• ... The prohibition of slavery followed Jefferson's, excluding the words "after the year 1800," thus making it immediate, and adding a fugitive slave clause. ... This article, says Dane, in a letter of July 16, 1787, to King, "I had no idea the states would agree to, and therefore omitted it in the draft; but, finding the house favorably disposed on this subject, after we had completed the other parts, I moved the article, which was agreed to without opposition."
      • On the other hand, as this was an ordinance for the government only of the territory northwest of the Ohio, its prohibition of slavery was territorially only about half as large as Jefferson's; and this may help to explain the different fates of the two.
      • A further explanation of the passage of Dane's ordinance, even with a prohibition of slavery, has recently been brought to light by Mr. W. F. Poole (see "North American Review," among the authorities): in 1787 Dr. Manasseh Cutler, agent of the Ohio land company in Massachusetts, was ready to purchase 5,000,000 acres of land in Ohio if it should be organized as a free territory, and his judicious presentation of this fact to congress had a powerful influence upon the result.
      • Article III., and the conclusion of article IV., guaranteeing the freedom of navigation of the Mississippi and St. Lawrence, were new, and seem to have been due to Timothy Pickering, of Massachusetts.
      • Nine states [Change: eight states] voted Aye: Massachusetts, New York, New Jersey, Delaware, Virginia, North Carolina, South Carolina, Georgia. There were 18 representatives present for those states and they voted 17-1 in favor of passage -- the lone Nay was a man from New York.
      • Four states either did not vote or had no representatives present: New Hampshire, Connecticut, Maryland and Pennsylvania. [Change: Five states: forgot Rhode Island]
    Given that all four of the states in "the South" voted in favor of the bill, it is hard to see where there was any true divide in the country on this issue -- certainly not the adamant one that arose later.
     
    Last edited: Mar 9, 2017
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  14. uaskme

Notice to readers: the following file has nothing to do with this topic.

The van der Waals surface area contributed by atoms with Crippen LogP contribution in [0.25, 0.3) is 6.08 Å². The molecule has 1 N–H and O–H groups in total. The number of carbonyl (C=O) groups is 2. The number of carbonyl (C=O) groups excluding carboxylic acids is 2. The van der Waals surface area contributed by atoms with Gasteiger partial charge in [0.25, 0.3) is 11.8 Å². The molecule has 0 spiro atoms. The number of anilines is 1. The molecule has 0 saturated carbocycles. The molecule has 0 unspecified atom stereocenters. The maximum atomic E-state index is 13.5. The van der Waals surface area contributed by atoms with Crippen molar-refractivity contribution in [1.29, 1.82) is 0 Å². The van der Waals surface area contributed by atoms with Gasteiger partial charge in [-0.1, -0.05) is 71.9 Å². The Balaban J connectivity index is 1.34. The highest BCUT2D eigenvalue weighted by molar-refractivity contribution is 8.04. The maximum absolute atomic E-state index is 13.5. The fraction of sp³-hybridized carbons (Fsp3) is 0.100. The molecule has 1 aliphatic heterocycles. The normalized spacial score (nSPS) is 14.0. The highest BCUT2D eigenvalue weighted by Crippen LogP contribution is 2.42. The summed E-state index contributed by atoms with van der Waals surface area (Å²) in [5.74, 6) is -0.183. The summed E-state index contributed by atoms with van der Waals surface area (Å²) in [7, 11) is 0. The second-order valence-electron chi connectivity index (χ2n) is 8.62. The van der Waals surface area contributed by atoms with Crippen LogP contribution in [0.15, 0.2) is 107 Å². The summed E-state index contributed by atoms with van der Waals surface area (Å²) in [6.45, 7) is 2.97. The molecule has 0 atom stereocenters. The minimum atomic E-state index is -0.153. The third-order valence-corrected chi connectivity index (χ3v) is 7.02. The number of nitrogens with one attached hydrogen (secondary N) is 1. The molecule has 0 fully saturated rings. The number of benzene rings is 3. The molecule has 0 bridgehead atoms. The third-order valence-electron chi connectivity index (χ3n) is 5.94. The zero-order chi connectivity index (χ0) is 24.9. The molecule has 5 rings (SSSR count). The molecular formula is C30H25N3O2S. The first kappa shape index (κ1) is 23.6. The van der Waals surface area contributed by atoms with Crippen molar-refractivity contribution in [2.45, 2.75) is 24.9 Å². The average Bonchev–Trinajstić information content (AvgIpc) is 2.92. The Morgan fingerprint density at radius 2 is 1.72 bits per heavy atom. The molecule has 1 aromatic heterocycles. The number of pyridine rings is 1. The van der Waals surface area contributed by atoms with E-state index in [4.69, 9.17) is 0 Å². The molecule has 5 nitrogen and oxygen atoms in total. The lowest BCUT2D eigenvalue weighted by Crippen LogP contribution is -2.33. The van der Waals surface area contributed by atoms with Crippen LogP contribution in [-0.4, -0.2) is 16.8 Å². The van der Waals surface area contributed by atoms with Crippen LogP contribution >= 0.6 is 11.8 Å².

uaskme Corporal

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    Intent is different than what the framers invisioned. If the Framers Intended that Slavery to be Excluded from the Territories they could of written it that way. They saw Slavery as a Sectional Issue and avoided it. Excluded it from National Politics. This continued for 30 or 40 years until it became a recognized Political Issue. Lincoln and the Republicans recognized Slavery in the States where it was whether they were the original 13 or later formed. Lincoln also pledged to and did enforce the FSL.
     
  15. OpnCoronet

    OpnCoronet Major

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    Certainly, it would seem that the vision of the Framers of the Constitution(and AoC) was exactly the same as their intent. Clearly, by their action, of eliminating slavery from All the territories possessed or claimed by the United States. they announced to the world, exactly their vision and their intent.

    What other comment was needed or necessary, than, that they envisioned and intended that all territories of the United should be free of the blight of slavery?
     
  16. Eric Calistri

    Eric Calistri 2nd Lieutenant

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    I don't follow that the 3/5 rule, the fugitive slave clause and the ban on slave importation (post 1808), all of which were included in the US Constitution, make slavery "Excluded ... from National Politics."
     
  17. uaskme

    uaskme Corporal

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    Jefferson was President and didn't touch it. Thomas Randolf his Son in Law ask him for his help, Jefferson refrained. Randolf was attempting Emancipation in the State of VA. Slavery was the 3rd rail of Politics until the 30s. Several Yankee States had Slavery. Yankee Slave owners benefited from these measures the 3/5 and the FSL. The whole Slave Power rhetoric was just Political Propaganda. Used to help condition the Yankee population to attack the South. That and other agitations made it a Political Issue.
     
    Last edited: Mar 10, 2017
  18. Eric Calistri

    Eric Calistri 2nd Lieutenant

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    Was that intended to answer the question? I honestly can't tell ...